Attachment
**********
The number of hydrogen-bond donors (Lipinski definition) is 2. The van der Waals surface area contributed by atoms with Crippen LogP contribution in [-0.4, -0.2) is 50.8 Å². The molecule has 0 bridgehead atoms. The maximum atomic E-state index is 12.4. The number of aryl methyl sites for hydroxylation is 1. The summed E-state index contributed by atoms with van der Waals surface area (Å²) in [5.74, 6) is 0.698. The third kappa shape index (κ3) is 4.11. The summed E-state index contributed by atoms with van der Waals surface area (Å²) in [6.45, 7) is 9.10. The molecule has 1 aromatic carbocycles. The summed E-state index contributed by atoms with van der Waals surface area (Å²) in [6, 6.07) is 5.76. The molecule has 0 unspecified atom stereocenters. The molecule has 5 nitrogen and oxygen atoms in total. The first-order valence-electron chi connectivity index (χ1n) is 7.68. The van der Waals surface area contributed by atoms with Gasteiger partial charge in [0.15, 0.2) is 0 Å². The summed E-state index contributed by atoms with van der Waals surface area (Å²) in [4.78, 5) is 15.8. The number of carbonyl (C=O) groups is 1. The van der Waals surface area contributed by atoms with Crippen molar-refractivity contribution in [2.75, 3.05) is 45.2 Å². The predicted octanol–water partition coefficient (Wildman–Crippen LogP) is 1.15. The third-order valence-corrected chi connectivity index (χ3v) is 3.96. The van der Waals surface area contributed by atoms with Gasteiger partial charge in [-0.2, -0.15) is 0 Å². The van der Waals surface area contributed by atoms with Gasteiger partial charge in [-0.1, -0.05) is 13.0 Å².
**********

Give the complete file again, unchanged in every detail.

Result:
The number of hydrogen-bond donors (Lipinski definition) is 2. The van der Waals surface area contributed by atoms with Crippen LogP contribution in [-0.4, -0.2) is 50.8 Å². The molecule has 0 bridgehead atoms. The maximum atomic E-state index is 12.4. The number of aryl methyl sites for hydroxylation is 1. The summed E-state index contributed by atoms with van der Waals surface area (Å²) in [5.74, 6) is 0.698. The third kappa shape index (κ3) is 4.11. The summed E-state index contributed by atoms with van der Waals surface area (Å²) in [6.45, 7) is 9.10. The molecule has 1 aromatic carbocycles. The summed E-state index contributed by atoms with van der Waals surface area (Å²) in [6, 6.07) is 5.76. The molecule has 0 unspecified atom stereocenters. The molecule has 5 nitrogen and oxygen atoms in total. The first-order valence-electron chi connectivity index (χ1n) is 7.68. The van der Waals surface area contributed by atoms with Gasteiger partial charge in [0.15, 0.2) is 0 Å². The summed E-state index contributed by atoms with van der Waals surface area (Å²) in [4.78, 5) is 15.8. The number of carbonyl (C=O) groups is 1. The van der Waals surface area contributed by atoms with Crippen molar-refractivity contribution in [2.75, 3.05) is 45.2 Å². The predicted octanol–water partition coefficient (Wildman–Crippen LogP) is 1.15. The third-order valence-corrected chi connectivity index (χ3v) is 3.96. The van der Waals surface area contributed by atoms with Gasteiger partial charge in [-0.2, -0.15) is 0 Å². The van der Waals surface area contributed by atoms with Gasteiger partial charge in [-0.1, -0.05) is 13.0 Å².